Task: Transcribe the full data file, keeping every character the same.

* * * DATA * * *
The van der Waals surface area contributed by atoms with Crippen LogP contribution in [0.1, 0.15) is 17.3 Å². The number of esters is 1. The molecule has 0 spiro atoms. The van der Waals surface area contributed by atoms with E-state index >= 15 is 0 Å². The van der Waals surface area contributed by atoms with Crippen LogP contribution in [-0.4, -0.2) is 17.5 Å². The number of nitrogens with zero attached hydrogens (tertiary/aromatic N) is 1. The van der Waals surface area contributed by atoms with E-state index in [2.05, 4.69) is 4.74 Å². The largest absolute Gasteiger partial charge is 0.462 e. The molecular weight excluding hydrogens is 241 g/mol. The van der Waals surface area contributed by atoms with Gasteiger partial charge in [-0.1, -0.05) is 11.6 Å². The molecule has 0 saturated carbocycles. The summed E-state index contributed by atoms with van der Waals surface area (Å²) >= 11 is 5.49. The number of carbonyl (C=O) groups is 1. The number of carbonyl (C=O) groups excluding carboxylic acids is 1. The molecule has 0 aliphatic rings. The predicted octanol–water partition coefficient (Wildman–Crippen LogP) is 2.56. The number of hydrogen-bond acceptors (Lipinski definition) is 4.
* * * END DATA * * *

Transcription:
The van der Waals surface area contributed by atoms with Crippen LogP contribution in [0.1, 0.15) is 17.3 Å². The number of esters is 1. The molecule has 0 spiro atoms. The van der Waals surface area contributed by atoms with E-state index >= 15 is 0 Å². The van der Waals surface area contributed by atoms with Crippen LogP contribution in [-0.4, -0.2) is 17.5 Å². The number of nitrogens with zero attached hydrogens (tertiary/aromatic N) is 1. The van der Waals surface area contributed by atoms with E-state index in [2.05, 4.69) is 4.74 Å². The largest absolute Gasteiger partial charge is 0.462 e. The molecular weight excluding hydrogens is 241 g/mol. The van der Waals surface area contributed by atoms with Gasteiger partial charge in [-0.1, -0.05) is 11.6 Å². The molecule has 0 saturated carbocycles. The summed E-state index contributed by atoms with van der Waals surface area (Å²) >= 11 is 5.49. The number of carbonyl (C=O) groups is 1. The number of carbonyl (C=O) groups excluding carboxylic acids is 1. The molecule has 0 aliphatic rings. The predicted octanol–water partition coefficient (Wildman–Crippen LogP) is 2.56. The number of hydrogen-bond acceptors (Lipinski definition) is 4.